Mail On Sunday - Steve Harley: What makes the Cockney Rebel singer smile? Relaxing in the living room at his Suffolk home

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My haven: Steve Harley in the living room of his Suffolk home

My haven: Steve Harley in the living room of his Suffolk home


The late Tony Zemaitis made the most beautiful guitars. I’d always wanted one, so I treated myself with my first royalty cheque in 1976. We met up and he built me a custom-made guitar for £500, though it’s worth far more today.

It’s the finest-sounding guitar any musician could imagine and I often use it when I’m recording new songs in my studio, but it’s far too valuable to take on the road.


I’m an ambassador for the Mines Advisory Group, which clears landmines and bombs in war-torn countries. People can barely get out of their villages in some places without having a leg blown off, years after fighting has ended.

Coincidentally, I’m a collector of the British artist Paul Horton, and he kindly contributed the money he raised from a limited-edition print run of this terrific painting, Onward And Upward, to the cause.


Being a real T.S. Eliot nerd, I had to buy this 1943 first edition of his Four Quartets – four interlinked poems – when it came up for sale. He changed the world of poetry, transforming the way we thought of verse.

He enjoyed pop star-like popularity in the Thirties and Forties, and was hounded wherever he went. I take a paperback copy of the book wherever I go and I’m forever trying to demystify this modern masterpiece.


Make Me Smile quite simply changed my life. When we recorded it at Abbey Road in ’74, we sensed something magical was in the air.

It topped the charts in ’75 and has been covered by more than 100 artists. My publishers owned this original handwritten sheet music, and when they auctioned it ten years ago I just had to have it.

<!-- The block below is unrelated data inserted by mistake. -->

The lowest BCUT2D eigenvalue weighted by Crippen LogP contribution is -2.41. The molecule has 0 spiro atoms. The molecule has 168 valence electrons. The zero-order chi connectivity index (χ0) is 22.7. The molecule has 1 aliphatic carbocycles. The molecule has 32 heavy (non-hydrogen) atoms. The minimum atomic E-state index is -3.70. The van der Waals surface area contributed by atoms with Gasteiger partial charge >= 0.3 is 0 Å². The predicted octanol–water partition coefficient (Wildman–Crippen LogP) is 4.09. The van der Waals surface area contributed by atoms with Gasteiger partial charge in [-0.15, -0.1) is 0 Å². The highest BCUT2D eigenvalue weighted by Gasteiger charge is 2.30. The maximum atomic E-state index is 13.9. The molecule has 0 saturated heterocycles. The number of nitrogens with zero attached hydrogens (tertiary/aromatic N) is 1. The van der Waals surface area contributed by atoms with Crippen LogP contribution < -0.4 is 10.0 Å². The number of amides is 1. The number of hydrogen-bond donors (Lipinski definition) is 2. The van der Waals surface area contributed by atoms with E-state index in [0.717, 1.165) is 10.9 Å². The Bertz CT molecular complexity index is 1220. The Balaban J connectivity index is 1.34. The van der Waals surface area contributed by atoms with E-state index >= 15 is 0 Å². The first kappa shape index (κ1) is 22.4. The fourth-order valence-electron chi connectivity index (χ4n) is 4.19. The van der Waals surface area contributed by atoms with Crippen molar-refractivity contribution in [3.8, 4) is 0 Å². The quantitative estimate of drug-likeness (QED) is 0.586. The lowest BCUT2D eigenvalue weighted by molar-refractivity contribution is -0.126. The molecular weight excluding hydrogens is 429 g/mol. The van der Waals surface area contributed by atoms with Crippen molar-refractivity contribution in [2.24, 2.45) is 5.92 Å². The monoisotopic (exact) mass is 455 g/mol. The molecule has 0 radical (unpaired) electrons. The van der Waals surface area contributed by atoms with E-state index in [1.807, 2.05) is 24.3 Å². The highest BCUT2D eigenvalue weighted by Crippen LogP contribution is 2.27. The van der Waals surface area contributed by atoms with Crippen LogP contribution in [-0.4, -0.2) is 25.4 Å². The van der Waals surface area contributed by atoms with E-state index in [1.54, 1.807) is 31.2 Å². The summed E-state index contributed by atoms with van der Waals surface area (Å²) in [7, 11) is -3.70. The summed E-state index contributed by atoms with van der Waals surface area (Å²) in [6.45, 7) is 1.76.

I was bidding against some drunken execs but I finally got it, although it cost me the price of a nice car.


Happy family

The rock world isn’t known for stable marriages, but I’ve been lucky – and I love this photograph of my wife Dorothy and I, and our children, Kerr, 26, and Greta, 29. It was taken in New York five years ago on our 25th anniversary.

I’m away a lot – I still play 100 gigs a year at the age of 60 – and while I enjoy travelling I love coming home. There’s something very reassuring about this photograph of the most important people in my life.


Lester Piggott

Lester Piggott is a hero of mine, and I could never part with my limited-edition Wedgwood bust. Not only was he one of the greatest jockeys ever, but he was a maverick with little respect for authority.

I’ve owned racehorses on and off for 25 years, and racing has been one of the great pleasures of my life. When I finally met Lester at Newmarket in 2010, I was just like a kid at Christmas. You couldn’t wipe the smile off my face.

As told to York Membery. Steve performs at the Birmingham Symphony Hall with orchestra and choir on 24 November. www.steveharley.com